What is ERISA (Employment Retirement Income Security Act)?
ERISA stands for a federal law that creates standards for retirement, health and welfare employee benefit plans.
ERISA (Employment Retirement Income Security Act) definition
ERISA stands for a federal law that creates standards for retirement, health and welfare employee benefit plans. Companies that choose to offer such plans have to meet the requirements under ERISA when implementing them.
ERISA provides protection of individual's assets from misuse.
Functions of ERISA
- defines how much service is required of an employee before he/she can participate.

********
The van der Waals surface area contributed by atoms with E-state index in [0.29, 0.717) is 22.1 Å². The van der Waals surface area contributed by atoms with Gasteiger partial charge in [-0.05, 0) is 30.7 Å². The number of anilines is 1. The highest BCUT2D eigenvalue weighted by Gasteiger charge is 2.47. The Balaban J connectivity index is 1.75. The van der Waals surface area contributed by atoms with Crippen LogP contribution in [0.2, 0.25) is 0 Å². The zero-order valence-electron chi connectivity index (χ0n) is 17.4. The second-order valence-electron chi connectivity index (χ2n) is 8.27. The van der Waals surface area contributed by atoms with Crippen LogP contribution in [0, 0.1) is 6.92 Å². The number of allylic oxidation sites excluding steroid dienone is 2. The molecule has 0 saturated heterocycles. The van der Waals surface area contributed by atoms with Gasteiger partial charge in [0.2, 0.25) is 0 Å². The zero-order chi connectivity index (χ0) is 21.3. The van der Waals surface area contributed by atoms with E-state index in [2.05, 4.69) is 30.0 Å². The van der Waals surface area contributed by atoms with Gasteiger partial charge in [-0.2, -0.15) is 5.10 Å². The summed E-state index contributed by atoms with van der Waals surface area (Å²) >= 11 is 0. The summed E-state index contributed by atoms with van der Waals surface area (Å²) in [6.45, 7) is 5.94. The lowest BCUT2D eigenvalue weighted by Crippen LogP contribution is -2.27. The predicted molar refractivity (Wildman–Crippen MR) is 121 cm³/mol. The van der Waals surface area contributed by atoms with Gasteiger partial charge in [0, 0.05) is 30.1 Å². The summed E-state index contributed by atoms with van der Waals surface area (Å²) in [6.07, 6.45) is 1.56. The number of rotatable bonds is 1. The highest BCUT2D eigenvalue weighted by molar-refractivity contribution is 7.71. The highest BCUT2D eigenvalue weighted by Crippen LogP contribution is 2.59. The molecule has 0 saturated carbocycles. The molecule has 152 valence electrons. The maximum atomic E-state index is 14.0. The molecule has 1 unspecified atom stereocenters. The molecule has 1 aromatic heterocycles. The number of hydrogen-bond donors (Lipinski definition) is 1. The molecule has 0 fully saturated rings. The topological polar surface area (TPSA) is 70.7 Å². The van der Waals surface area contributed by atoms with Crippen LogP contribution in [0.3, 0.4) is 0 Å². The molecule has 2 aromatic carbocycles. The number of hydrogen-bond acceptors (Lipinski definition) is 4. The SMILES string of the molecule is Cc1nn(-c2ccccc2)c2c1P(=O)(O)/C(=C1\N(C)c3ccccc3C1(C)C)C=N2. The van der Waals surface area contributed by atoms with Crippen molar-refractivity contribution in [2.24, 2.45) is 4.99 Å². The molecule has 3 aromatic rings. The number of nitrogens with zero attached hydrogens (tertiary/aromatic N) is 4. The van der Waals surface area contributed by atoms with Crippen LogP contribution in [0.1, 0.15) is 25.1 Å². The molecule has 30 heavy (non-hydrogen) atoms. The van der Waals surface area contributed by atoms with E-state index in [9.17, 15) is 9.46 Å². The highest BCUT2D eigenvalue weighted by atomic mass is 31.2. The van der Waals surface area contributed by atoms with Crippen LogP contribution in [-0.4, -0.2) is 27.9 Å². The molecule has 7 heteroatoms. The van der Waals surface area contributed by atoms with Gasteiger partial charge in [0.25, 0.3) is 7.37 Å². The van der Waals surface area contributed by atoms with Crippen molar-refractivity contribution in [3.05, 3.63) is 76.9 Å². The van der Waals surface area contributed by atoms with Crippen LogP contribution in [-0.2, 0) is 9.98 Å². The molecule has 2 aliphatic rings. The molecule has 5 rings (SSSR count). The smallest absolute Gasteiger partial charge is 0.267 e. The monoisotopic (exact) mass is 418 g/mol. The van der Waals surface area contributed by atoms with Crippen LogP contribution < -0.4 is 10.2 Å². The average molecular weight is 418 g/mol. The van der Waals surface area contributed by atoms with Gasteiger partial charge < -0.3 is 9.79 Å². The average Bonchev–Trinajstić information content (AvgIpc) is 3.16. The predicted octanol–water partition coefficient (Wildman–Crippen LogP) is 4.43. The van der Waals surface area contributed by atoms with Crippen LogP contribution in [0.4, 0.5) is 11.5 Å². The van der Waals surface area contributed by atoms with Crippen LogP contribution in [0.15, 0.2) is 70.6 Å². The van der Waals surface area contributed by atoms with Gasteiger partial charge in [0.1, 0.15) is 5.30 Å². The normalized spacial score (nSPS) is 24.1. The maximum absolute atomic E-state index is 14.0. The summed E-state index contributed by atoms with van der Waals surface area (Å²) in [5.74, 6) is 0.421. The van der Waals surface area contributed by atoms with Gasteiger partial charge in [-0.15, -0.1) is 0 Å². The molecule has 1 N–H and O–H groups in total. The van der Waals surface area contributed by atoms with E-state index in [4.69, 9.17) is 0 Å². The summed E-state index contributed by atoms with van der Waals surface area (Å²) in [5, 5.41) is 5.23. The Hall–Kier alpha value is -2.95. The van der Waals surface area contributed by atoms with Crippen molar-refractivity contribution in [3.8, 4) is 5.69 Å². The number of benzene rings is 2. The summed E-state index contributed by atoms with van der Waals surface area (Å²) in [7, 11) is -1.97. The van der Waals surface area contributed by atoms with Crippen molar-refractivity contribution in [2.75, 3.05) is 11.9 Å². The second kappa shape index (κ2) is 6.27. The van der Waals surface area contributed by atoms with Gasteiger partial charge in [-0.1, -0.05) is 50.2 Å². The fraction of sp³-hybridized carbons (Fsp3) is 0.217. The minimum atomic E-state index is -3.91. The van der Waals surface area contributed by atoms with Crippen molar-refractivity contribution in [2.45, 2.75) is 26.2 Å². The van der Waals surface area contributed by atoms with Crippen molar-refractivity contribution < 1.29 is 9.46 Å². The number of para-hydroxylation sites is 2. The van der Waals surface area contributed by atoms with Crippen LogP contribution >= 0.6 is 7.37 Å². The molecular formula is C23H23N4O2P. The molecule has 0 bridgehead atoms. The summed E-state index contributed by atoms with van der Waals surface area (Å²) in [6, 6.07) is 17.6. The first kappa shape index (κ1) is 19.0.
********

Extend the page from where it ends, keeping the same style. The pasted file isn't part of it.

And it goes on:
- defines the maximum amount of time employees must wait before they can receive the payout.
- establishes the length of time a plan participant can be away from work without affecting the plan.
- regulates how benefits accumulate.
- notes that spouses of plan participants have some rights to the plan in the case of the participant’s death.
- guarantees benefits to be paid if the plan is terminated.
- establishes a claims and appeals process for benefits.
ERISA covers defined benefit plans, defined contribution plans, and welfare plans such as:
- 401(k) plans
- Profit Sharing Plans
- Employee Stock Ownership Plans (ESOPs)
- Simplified Employee Pension Plans (SEPs)